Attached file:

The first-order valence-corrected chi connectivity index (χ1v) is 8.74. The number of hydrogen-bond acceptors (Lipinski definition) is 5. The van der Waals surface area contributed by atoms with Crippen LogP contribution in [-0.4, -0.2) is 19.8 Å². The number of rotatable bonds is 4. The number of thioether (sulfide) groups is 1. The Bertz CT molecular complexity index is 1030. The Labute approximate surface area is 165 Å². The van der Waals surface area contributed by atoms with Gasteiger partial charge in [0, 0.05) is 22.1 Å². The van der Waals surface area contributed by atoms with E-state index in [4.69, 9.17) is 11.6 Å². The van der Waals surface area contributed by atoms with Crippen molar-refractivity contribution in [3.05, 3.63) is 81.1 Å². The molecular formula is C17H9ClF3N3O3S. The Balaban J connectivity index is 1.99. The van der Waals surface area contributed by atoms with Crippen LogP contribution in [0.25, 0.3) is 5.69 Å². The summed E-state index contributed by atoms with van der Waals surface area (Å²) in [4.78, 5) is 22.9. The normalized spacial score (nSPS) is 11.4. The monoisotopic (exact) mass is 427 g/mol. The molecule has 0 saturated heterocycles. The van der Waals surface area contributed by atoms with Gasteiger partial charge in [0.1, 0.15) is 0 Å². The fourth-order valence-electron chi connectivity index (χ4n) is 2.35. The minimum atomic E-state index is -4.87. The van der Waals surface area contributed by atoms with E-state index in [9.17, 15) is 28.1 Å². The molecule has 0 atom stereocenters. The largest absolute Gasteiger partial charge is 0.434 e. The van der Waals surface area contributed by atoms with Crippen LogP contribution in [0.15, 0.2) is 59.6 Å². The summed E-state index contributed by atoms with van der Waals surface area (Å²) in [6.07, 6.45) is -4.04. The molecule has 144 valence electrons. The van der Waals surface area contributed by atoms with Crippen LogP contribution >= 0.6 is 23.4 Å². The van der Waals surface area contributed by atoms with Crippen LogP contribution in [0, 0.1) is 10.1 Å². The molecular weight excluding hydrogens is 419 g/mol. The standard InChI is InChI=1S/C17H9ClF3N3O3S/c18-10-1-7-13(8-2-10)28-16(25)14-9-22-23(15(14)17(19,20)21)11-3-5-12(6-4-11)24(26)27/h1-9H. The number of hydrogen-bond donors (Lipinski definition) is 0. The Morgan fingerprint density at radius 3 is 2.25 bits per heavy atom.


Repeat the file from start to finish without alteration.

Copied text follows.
The first-order valence-corrected chi connectivity index (χ1v) is 8.74. The number of hydrogen-bond acceptors (Lipinski definition) is 5. The van der Waals surface area contributed by atoms with Crippen LogP contribution in [-0.4, -0.2) is 19.8 Å². The number of rotatable bonds is 4. The number of thioether (sulfide) groups is 1. The Bertz CT molecular complexity index is 1030. The Labute approximate surface area is 165 Å². The van der Waals surface area contributed by atoms with Gasteiger partial charge in [0, 0.05) is 22.1 Å². The van der Waals surface area contributed by atoms with E-state index in [4.69, 9.17) is 11.6 Å². The van der Waals surface area contributed by atoms with Crippen molar-refractivity contribution in [3.05, 3.63) is 81.1 Å². The molecular formula is C17H9ClF3N3O3S. The Balaban J connectivity index is 1.99. The van der Waals surface area contributed by atoms with Crippen LogP contribution in [0.25, 0.3) is 5.69 Å². The summed E-state index contributed by atoms with van der Waals surface area (Å²) in [4.78, 5) is 22.9. The normalized spacial score (nSPS) is 11.4. The monoisotopic (exact) mass is 427 g/mol. The molecule has 0 saturated heterocycles. The van der Waals surface area contributed by atoms with Gasteiger partial charge in [0.1, 0.15) is 0 Å². The fourth-order valence-electron chi connectivity index (χ4n) is 2.35. The minimum atomic E-state index is -4.87. The van der Waals surface area contributed by atoms with E-state index in [9.17, 15) is 28.1 Å². The molecule has 0 atom stereocenters. The largest absolute Gasteiger partial charge is 0.434 e. The van der Waals surface area contributed by atoms with Crippen LogP contribution in [0.15, 0.2) is 59.6 Å². The summed E-state index contributed by atoms with van der Waals surface area (Å²) in [6.07, 6.45) is -4.04. The molecule has 144 valence electrons. The van der Waals surface area contributed by atoms with Crippen LogP contribution >= 0.6 is 23.4 Å². The van der Waals surface area contributed by atoms with Crippen LogP contribution in [0, 0.1) is 10.1 Å². The molecular weight excluding hydrogens is 419 g/mol. The standard InChI is InChI=1S/C17H9ClF3N3O3S/c18-10-1-7-13(8-2-10)28-16(25)14-9-22-23(15(14)17(19,20)21)11-3-5-12(6-4-11)24(26)27/h1-9H. The number of hydrogen-bond donors (Lipinski definition) is 0. The Morgan fingerprint density at radius 3 is 2.25 bits per heavy atom.